Agriculture is responsible for 8% of the total emissions of greenhouse effect gases and so, given the EU adhesion to the 1997 Kyoto protocol, it is obliged to assume a certain percentage in the reduction of these emissions. 41% of nitrous oxide (N2O) emissions of human origin in Europe comes from agriculture. The soil, through microbic processes of nitrification and denitrification, is deemed to be mainly responsible for these N2O emissions, contributing to NO emissions also.
Meadowlands form a system with a high potential for the emission of these gases, given their high quantity of organic material and the high levels of fertilisation to which intensive agriculture subjects them. In this study the following factors in N2O and NO emission in meadowlands have been investigated: fertilisation, the water content in the soil, tillage and the use of nitrification inhibitors.
The results obtained indicate that the clay soils studied in the Basque Country show a high level of nitrification. As a consequence, the Nitrogen from applications of organic residues is quickly transformed into a mineral Nitrogen which is susceptible to loss to the atmosphere in the form of oxides of Nitrogen and mainly as a consequence of nitrification. The addition of inhibitors of nitrification is a recommended practice for this type of fertiliser. The N2O emissions derived from mineral fertilisation with ammmonium calcium nitrate are mainly produced through desnitrification, and it is therefore recommended to adjust the mineral fertiliser rather than have to use it in conjunction with DCD. Practices like tillage have a negative effect, provoking N2O and NO emissions even over and above the levels recorded in highly fertilised but untilled areas. Given that it is common practice to dig up a field for the cultivation of forage maize, tillage using nitrogen-based fertilisation should be well-spaced so as to avoid high NO and N2O emissions
Six-legged livestock -- sustainable food production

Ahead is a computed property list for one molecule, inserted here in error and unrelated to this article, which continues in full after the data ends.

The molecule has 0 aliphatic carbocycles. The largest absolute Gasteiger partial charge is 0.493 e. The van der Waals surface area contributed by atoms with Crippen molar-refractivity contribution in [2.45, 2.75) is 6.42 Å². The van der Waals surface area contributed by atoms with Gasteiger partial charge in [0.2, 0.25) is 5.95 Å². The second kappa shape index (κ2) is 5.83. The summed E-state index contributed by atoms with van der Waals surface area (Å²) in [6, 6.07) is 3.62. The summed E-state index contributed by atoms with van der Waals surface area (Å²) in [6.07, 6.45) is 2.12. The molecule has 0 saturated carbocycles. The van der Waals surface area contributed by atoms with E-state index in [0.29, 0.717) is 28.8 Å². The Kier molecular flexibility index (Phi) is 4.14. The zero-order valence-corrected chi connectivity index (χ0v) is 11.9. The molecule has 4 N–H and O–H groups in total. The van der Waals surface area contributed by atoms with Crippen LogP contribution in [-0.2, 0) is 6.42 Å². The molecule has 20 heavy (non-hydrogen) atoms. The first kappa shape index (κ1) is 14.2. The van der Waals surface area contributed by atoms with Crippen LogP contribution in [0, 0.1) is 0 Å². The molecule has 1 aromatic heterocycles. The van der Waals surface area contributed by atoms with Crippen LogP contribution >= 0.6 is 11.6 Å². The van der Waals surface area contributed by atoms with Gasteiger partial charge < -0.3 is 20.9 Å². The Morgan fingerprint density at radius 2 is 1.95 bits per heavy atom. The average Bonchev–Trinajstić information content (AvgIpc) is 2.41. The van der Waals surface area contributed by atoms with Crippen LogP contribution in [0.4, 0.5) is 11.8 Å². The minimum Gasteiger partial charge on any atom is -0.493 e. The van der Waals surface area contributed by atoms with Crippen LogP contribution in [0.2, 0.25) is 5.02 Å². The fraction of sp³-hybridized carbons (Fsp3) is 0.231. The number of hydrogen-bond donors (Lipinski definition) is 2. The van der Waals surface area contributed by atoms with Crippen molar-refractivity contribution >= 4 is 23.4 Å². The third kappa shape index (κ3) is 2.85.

11.05.2017 | Faculty of Science - University of Copenhagen
Elephant Herpes: Super-Shedders Endanger Young Animals
04.05.2017 | Universität Zürich
Staphylococcus aureus is a feared pathogen (MRSA, multi-resistant S. aureus) due to frequent resistances against many antibiotics, especially in hospital infections. Researchers at the Paul-Ehrlich-Institut have identified immunological processes that prevent a successful immune response directed against the pathogenic agent. The delivery of bacterial proteins with RNA adjuvant or messenger RNA (mRNA) into immune cells allows the re-direction of the immune response towards an active defense against S. aureus. This could be of significant importance for the development of an effective vaccine. PLOS Pathogens has published these research results online on 25 May 2017.
Staphylococcus aureus (S. aureus) is a bacterium that colonizes by far more than half of the skin and the mucosa of adults, usually without causing infections....
Physicists from the University of Würzburg are capable of generating identical looking single light particles at the push of a button. Two new studies now demonstrate the potential this method holds.
The quantum computer has fuelled the imagination of scientists for decades: It is based on fundamentally different phenomena than a conventional computer....
An international team of physicists has monitored the scattering behaviour of electrons in a non-conducting material in real-time. Their insights could be beneficial for radiotherapy.
We can refer to electrons in non-conducting materials as ‘sluggish’. Typically, they remain fixed in a location, deep inside an atomic composite. It is hence...
Two-dimensional magnetic structures are regarded as a promising material for new types of data storage, since the magnetic properties of individual molecular building blocks can be investigated and modified. For the first time, researchers have now produced a wafer-thin ferrimagnet, in which molecules with different magnetic centers arrange themselves on a gold surface to form a checkerboard pattern. Scientists at the Swiss Nanoscience Institute at the University of Basel and the Paul Scherrer Institute published their findings in the journal Nature Communications.
Ferrimagnets are composed of two centers which are magnetized at different strengths and point in opposing directions. Two-dimensional, quasi-flat ferrimagnets...
An Australian-Chinese research team has created the world's thinnest hologram, paving the way towards the integration of 3D holography into everyday...
24.05.2017 | Event News
23.05.2017 | Event News
22.05.2017 | Event News
26.05.2017 | Life Sciences
26.05.2017 | Life Sciences
26.05.2017 | Physics and Astronomy